A Teach For India Alumnus Brings a Contextualized Coding Curriculum to Schools
When Teach For India alumnus Irfan Lalani started teaching in a low-income private school in Ahmedabad, he noticed that the way students were being taught about computers and technology wasn’t significantly different than the way he was taught in primary school. “I grew up in a very low-income family where we never had an opportunity to work on computers throughout my schooling,” he explained. “Seeing that still happening to these kids, I realized something else needed to change.”
With a background in mechanical engineering, Irfan was passionate about technology and, prompted by what he observed in his school, he began to look into ways to improve the technology curriculum. Specifically, he was drawn to coding as a great tool for building children’s creativity and reasoning skills.
After finishing his Teach For India fellowship, Irfan authored and published a book about how to teach kids Scratch, a block-based visual programming language developed by the MIT Media Lab. However, he found that when he visited schools to promote the book, while staff and administrators were really excited about Scratch, they didn’t feel capable of implementing it themselves.
Ultimately, this is what pushed Irfan to use his own expertise in teaching coding to launch Code to Enhance Learning (CEL), a non-profit organization that works with schools and other organizations to bring a coding curriculum adapted for the Indian context to elementary-school-age children through student coding programs, teacher trainings, and an annual hackathon. Currently, CEL works with 500 kids in Ahmedabad, 80% of whom are from low-income communities and 70% of whom are girls.
CEL recently wrapped up the 2020 edition of their Kids Hackathon—a short sprint collaborative coding event for students in grades 5 to 9 across India. Kids are asked to identify a problem in their communities linked to the UN Sustainable Development Goals and then create an application on Scratch that solves the problem. This year, six students from grade 6 at Riverside School, a private school in Ahmedabad, worked with over 50 kids from schools who didn’t have IT instructors to prepare for the Hackathon. There were 1,264 registrations to the 2020 Hackathon, and you can learn more about the winners here.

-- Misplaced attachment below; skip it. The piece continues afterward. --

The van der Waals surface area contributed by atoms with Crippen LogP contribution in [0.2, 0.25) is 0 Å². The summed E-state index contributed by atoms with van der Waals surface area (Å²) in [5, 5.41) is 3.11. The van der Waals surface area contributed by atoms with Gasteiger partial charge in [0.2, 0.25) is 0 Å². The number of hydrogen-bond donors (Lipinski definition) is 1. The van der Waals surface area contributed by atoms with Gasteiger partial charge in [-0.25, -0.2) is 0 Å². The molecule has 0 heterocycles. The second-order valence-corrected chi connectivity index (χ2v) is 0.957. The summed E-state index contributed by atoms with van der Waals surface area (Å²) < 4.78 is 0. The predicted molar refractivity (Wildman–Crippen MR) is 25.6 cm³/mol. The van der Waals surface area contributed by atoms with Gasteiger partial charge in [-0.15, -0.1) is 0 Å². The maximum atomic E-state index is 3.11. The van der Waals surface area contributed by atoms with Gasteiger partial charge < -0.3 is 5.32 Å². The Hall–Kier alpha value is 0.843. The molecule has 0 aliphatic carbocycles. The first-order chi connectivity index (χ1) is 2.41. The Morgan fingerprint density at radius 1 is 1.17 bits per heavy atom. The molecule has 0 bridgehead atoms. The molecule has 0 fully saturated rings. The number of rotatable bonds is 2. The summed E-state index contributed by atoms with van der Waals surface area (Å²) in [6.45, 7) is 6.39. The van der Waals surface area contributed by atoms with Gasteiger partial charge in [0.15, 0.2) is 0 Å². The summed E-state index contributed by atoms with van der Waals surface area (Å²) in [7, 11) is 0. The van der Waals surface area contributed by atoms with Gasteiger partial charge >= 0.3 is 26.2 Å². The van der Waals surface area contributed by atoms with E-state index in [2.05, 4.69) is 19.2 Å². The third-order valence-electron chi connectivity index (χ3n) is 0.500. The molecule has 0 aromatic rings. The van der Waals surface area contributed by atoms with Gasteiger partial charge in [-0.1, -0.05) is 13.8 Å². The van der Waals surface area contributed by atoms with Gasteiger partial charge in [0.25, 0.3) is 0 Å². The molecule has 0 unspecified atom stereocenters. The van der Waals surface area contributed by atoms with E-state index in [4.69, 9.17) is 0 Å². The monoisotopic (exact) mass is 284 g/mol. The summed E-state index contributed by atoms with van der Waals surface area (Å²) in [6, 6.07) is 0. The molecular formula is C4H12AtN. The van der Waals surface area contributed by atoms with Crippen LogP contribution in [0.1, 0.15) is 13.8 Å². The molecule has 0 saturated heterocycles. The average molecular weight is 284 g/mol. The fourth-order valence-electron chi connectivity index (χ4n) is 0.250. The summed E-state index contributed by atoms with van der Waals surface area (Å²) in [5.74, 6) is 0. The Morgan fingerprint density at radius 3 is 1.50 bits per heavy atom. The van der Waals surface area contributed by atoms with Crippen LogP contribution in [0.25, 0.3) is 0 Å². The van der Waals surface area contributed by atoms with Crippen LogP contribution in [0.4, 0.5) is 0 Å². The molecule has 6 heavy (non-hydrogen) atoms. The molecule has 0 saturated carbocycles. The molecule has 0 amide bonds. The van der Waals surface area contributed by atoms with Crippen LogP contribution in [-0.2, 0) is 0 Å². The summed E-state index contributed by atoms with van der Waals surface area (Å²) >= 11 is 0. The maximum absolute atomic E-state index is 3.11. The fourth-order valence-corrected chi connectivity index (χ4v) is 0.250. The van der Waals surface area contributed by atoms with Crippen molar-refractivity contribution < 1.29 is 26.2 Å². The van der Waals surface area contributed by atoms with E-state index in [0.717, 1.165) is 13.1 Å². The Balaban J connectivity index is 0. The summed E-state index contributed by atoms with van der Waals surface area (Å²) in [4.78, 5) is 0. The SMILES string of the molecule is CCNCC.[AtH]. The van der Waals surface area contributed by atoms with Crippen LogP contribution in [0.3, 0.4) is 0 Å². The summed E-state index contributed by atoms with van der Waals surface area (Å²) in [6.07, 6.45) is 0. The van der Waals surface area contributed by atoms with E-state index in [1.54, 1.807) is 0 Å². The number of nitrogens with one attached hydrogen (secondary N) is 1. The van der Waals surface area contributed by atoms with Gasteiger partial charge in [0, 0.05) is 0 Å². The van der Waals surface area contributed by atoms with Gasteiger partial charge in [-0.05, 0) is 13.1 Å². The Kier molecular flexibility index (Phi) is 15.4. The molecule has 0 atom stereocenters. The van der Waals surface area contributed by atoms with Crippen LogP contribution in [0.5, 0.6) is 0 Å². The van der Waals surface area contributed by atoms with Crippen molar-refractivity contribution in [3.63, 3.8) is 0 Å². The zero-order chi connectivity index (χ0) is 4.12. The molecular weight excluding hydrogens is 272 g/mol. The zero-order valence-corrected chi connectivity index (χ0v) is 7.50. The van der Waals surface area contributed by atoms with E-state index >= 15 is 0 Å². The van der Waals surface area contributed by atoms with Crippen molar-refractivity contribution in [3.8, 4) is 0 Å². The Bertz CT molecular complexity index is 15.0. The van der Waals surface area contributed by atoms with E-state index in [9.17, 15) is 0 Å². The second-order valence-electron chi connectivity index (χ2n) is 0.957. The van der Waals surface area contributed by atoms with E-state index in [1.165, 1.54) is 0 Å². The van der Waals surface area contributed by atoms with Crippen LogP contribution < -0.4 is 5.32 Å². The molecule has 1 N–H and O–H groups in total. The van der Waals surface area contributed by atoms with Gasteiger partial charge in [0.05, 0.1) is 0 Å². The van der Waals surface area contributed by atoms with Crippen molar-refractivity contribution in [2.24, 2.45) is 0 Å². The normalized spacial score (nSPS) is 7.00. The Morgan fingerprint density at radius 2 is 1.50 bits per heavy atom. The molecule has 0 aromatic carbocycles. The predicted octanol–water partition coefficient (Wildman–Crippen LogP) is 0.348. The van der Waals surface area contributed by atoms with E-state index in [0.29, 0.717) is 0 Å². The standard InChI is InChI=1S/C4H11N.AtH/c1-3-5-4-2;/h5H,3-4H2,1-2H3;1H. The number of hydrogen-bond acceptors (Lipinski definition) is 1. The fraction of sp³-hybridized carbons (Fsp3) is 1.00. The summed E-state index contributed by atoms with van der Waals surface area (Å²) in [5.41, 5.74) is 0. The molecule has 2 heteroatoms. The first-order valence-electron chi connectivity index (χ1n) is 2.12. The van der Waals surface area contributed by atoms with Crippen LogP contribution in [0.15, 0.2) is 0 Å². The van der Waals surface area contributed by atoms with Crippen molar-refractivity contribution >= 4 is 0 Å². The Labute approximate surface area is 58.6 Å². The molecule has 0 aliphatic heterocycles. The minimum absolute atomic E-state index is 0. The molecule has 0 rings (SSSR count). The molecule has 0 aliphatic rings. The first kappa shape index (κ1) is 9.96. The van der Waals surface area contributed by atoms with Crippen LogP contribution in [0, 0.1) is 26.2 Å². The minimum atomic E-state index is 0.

When asked to reflect on the overall impact of CEL, Irfan points to two grade 6 students—Solanki Tarun Karshanbhai and Jadav Nirav Maganbhai—who participated in the 2019 Hackathon. In order to make lessons more engaging, they created an educational ‘phone’ on Scratch for grade 1 and 2 students, and actually took their program into grade 1 classrooms in their school for a month. The pair ended up winning sixth place in the Hackathon, but their project stands out to Irfan because it’s a demonstration of how CEL is helping students not just learn to code, but also understand that coding can actually effect change in their day-to-day lives. “When I see this,” Irfan explained, “I see our mission—of kids learning to code to express themselves and problem-solve—coming to life.”
CEL will be holding an online celebration of the 2020 Hackathon winners on Sunday, March 29 from 5:30 to 7 p.m. IST. The students will present their projects and the audience will have an opportunity to ask questions and learn about their development process. The event is open to all—sign up to participate here.